National NAHSE History

In 1968, Whitney Young, the president of the National Urban League was the invited speaker at the American Hospital Association’s Annual meeting in Atlantic City, New Jersey. In his speech, he made the connection between the blight in urban America and the role of non-profit hospitals as economic engines in these communities. He challenged these hospitals to employ and promote black leadership and to administratively reflect the community in which they resided. Young’s eloquence in advocating for employment opportunities for racial minorities in hospitals was the impetus for the formation of National Association of Health Service Executives (NAHSE). Nine members adjourned to an Atlantic City hotel room to make Whitney Young’s speck a reality. The nine NAHSE organizers had played by the rules, pursued advance degrees in business and health management, and joined the professional organizations in the field. They had to use the AHA forum where one of its invited speakers had advocated for the elevation of minorities into hospital leadership to advance their economic condition and that of minority patients who needed access to health care services.

NAHSE Founders

NAHSE Detroit Chapter History

The Detroit Chapter of NAHSE was one of the first chapters formed in 1968. NAHSE Detroit has been home to many of NAHSE’s architects and champions. National NAHSE founder, Reginald (Rick) Ayala, President and CEO of Southwest Hospital Corporation. He provided and hosted NAHSE Detroit chapter meetings. NAHSE Detroit was home to several National Presidents including, Herman Glass, Andre L. Lee, Deborah Lee-Eddie, Andrea Price, Denise Brooks-Williams and Anthony V. King. Former national Secretary, Audrey E. Smith, former national Parliamentarian, Andrea Roberson and Allison Christie-Lee, national Treasurer Anthony V. King; CEO/Senior Executive Conference co-chair and ACHE Regent Andrea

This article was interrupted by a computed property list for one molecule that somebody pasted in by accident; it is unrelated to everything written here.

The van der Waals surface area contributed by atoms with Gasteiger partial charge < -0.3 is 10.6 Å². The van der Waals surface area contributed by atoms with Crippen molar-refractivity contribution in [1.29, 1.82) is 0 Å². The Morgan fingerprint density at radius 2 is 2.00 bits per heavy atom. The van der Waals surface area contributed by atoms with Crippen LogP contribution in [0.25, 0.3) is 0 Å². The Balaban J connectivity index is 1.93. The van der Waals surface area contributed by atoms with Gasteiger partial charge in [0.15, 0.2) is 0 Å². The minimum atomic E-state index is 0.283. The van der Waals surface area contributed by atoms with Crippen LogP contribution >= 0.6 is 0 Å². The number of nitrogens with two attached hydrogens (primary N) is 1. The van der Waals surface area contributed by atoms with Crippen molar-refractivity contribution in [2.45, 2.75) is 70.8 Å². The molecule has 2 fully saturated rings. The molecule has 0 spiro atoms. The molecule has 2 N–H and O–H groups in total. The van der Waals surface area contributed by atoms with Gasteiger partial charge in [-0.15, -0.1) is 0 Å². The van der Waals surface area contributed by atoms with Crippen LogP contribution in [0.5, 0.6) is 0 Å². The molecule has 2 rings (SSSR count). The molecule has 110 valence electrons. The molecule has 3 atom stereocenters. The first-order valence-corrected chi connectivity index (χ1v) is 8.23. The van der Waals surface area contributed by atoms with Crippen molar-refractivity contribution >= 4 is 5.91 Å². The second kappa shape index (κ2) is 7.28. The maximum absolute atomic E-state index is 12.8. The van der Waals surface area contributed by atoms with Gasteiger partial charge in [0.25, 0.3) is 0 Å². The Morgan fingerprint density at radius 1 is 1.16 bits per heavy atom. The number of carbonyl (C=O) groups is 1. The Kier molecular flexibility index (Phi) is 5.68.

Price; 1998 National Educational Conference Co-Chairs Chris Allen and Sharon Matthews along with 2016-2017 National Educational Conference Co-Chair Audrey E. Smith.

NAHSE Detroit

The annual Ellis Bonner Scholarship Award is named for a long time NAHSE member who was leader in American Public Health Association and the architect of managed care in the State of Michigan.
The Detroit Chapter was honored to be the host site of the national organization’s 20 th Anniversary Celebration in 2005. This conference boasted the first positive conference financial bottom line for several years.


The mission of the National Association of Health Services Executives is to enhance and promote the professional development of black healthcare leaders. NAHSE will support its members in functioning as advocates to improve the health status of the communities we serve, and to create and foster opportunities of economic development within the healthcare industry for minority-owned businesses.


NAHSE will be recognized globally as the premier professional membership society for Blacks in health care management. NAHSE strives to improve the health status, economic opportunities and educational advancement of the communities we serve. NAHSE is committed to the Association goals by providing: Professional Programs/Workshops Educational Programs A Job Bank/Mentoring Scholarship Student Internship Community Service Projects Health Policy Impact Expanding Business Contracting Opportunities.
Since its inception, NAHSE has sponsored and participated in local and national programs designed to improve quality, access, and availability of health services and to expand educational opportunities in the field of health services administration. NAHSE has a proud heritage, one we celebrate each and every year at our National Educational Conference.
NAHSE Detroit
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